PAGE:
Write. Write. Write. No post on goals would be complete without addressing the elephant in the room. Writing. I have not written much the last few years. I have a combination of reasons and I could waste your time ticking them off one by one, but I won’t. In truth, the biggest reason I haven’t written is because I have lacked desire.

Part of me wants to blame this drought on an absence of words – I didn’t write because I had nothing to say. That’s a lie. I have plenty to say. And plenty of words. Lots and lots of words. They tumble around in my head, a constant buzz in my ears pulling me inward, competing for my attention, keeping me up at night. I just couldn’t bring myself to put forth the effort to write them down, to put them out there for all to see.

I think fear plays a role. Probably more than I would care to admit. It’s never easy putting pen to paper and giving life to the things you’ve never said aloud. When something scares us, our first instinct is to run away. I have let my fear get the better of me for far too long. It’s past time for me to face this challenge head-on and that is what I plan to do in 2019.

This blog was a first step in that direction. I have plans to begin a collaborative work with a dear friend – a creative non-fiction piece that is thirty years in the making. I have also started working on a project that I have toyed with for a while, but never really committed much effort to fleshing out. I feel inspired by it. I have also been invited to rejoin a writing critique group. With strangers. I am still working this one out in my head. The introvert in me is screaming in protest, but writing groups are always great source of motivation.

I feel good about 2019. Of course, I felt good about 2017, too. It only took about two weeks for it all to go to shit. The universe has a funny way of reminding us of who’s really in charge. Even still, I am looking forward to what the new year will bring, and have faith that it will be as wonderful as I hope.

Happy New Year!

Lessons learned: 2018

The holidays have never been my favorite time of the year. I could go on and on about the decorations, the expectations, the obligations, the assholes at the mall…but I won’t.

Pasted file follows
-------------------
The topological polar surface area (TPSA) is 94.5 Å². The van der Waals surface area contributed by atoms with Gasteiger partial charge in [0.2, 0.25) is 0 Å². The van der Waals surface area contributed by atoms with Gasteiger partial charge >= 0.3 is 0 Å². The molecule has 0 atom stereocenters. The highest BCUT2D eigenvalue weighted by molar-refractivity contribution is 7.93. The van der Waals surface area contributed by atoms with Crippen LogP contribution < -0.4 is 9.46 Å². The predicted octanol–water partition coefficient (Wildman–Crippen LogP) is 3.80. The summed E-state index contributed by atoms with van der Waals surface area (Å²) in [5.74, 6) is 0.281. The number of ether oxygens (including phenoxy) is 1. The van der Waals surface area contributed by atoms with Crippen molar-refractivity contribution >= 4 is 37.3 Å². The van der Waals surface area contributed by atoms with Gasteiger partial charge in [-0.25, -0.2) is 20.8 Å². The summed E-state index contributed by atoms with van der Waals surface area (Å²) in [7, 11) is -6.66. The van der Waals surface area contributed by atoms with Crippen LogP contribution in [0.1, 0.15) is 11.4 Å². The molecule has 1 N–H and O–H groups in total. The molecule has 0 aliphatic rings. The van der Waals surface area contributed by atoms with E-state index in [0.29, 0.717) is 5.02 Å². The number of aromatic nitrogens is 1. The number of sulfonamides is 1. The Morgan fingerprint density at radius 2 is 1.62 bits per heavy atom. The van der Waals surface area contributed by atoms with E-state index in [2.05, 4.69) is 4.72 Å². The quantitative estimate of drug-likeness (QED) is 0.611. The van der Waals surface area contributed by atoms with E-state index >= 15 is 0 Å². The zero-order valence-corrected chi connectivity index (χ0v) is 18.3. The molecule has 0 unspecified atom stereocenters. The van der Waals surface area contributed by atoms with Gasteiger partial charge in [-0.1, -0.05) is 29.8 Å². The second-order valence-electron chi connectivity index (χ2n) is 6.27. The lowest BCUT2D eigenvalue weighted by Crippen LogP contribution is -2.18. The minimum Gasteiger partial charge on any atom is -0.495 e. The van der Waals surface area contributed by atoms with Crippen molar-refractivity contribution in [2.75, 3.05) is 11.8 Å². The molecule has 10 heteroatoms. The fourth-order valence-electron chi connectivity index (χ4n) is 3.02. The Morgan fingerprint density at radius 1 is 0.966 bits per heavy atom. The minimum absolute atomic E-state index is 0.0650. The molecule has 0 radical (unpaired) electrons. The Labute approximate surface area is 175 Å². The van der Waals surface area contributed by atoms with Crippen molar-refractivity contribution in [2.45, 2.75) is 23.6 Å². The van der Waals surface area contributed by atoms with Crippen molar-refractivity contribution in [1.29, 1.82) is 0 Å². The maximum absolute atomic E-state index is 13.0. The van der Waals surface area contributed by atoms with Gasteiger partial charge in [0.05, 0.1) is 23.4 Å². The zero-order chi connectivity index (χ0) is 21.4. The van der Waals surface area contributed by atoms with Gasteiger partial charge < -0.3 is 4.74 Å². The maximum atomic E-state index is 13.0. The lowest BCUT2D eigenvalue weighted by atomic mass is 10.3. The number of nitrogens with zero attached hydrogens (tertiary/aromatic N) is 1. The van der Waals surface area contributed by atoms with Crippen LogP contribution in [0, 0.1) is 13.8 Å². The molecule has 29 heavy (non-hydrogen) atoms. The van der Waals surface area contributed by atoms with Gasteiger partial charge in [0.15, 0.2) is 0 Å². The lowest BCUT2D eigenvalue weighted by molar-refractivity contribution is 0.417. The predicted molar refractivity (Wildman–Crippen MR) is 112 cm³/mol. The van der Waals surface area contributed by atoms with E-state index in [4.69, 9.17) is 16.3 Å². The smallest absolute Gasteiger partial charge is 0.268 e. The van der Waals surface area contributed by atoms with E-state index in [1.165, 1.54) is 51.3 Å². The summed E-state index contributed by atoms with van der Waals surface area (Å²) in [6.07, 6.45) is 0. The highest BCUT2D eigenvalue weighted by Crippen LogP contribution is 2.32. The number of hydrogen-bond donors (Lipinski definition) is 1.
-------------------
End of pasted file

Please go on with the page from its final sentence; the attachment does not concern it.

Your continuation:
Oddly, I don’t feel quite so scrooge-like this year. Maybe it’s all the wine. I’ve consumed more than my fair share over the past week. Pretty sure my liver is completely pickled at this point. I have switched to lemon water in an effort to flush the system and reset. I even hefted my ass to the gym on Christmas Day. Never hurts to get a jump start on those pesky new year’s resolutions.

I won’t go so far as to say that I am feeling festive. That’s a stretch even in the most optimistic of times, but as I sit here in my pjs staring at the rapidly disintegrating evergreen wreath over my mantel, I am reflective.

While 2017 was a year straight out of Dante’s Inferno, 2018 wasn’t too bad. Here are a few things I learned this year:

Doctors inevitably insist that it takes six weeks to recovery from surgery. Any surgery. Big or small. Doesn’t matter. I’ve mentioned before that I had a bout with a little cancer. Breast cancer. Lost a boob. Had a little radiation. Got a new boob. Five surgeries in all. Every time – six weeks. No more. No less. Of course, I am who I am, and therefore the proverbial thorn in my doctor’s side. I do believe my medical chart comes with a black box warning indicating my penchant for noncompliance. I’m not programmed to sit around doing nothing when I could be doing something. During the last visit with my doctor, two weeks after my final surgery, I asked when I could return to the tennis court. He crossed his legs, leaned back in his chair and gave his nurse a bit of side eye. He knew what was coming.

“Four more weeks,” he said.

“No,” I said giving him my best resting bitch face. “Too long.”

My doctor is a kind man; intelligent; a respected leader in his specialty field. I’ve been his patient for two years. In that moment, he looked resigned, beaten down. He let out a long breath.